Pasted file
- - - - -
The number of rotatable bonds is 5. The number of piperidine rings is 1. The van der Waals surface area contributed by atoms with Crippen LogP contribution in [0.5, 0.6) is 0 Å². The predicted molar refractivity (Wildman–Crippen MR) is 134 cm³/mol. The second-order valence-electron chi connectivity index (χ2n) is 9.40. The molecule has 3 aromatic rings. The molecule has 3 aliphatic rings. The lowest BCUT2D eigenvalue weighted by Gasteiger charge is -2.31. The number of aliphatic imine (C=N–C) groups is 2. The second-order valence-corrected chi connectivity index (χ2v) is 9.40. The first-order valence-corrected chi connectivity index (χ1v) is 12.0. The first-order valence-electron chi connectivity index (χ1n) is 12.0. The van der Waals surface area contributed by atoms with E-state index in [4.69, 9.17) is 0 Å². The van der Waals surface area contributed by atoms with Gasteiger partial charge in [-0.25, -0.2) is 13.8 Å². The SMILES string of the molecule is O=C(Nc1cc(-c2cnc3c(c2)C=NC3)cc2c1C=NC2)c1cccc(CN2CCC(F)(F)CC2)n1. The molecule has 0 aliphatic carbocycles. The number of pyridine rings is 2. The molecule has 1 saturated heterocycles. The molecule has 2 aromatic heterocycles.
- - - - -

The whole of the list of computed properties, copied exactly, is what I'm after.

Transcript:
The number of rotatable bonds is 5. The number of piperidine rings is 1. The van der Waals surface area contributed by atoms with Crippen LogP contribution in [0.5, 0.6) is 0 Å². The predicted molar refractivity (Wildman–Crippen MR) is 134 cm³/mol. The second-order valence-electron chi connectivity index (χ2n) is 9.40. The molecule has 3 aromatic rings. The molecule has 3 aliphatic rings. The lowest BCUT2D eigenvalue weighted by Gasteiger charge is -2.31. The number of aliphatic imine (C=N–C) groups is 2. The second-order valence-corrected chi connectivity index (χ2v) is 9.40. The first-order valence-corrected chi connectivity index (χ1v) is 12.0. The first-order valence-electron chi connectivity index (χ1n) is 12.0. The van der Waals surface area contributed by atoms with E-state index in [4.69, 9.17) is 0 Å². The van der Waals surface area contributed by atoms with Gasteiger partial charge in [-0.25, -0.2) is 13.8 Å². The SMILES string of the molecule is O=C(Nc1cc(-c2cnc3c(c2)C=NC3)cc2c1C=NC2)c1cccc(CN2CCC(F)(F)CC2)n1. The molecule has 0 aliphatic carbocycles. The number of pyridine rings is 2. The molecule has 1 saturated heterocycles. The molecule has 2 aromatic heterocycles.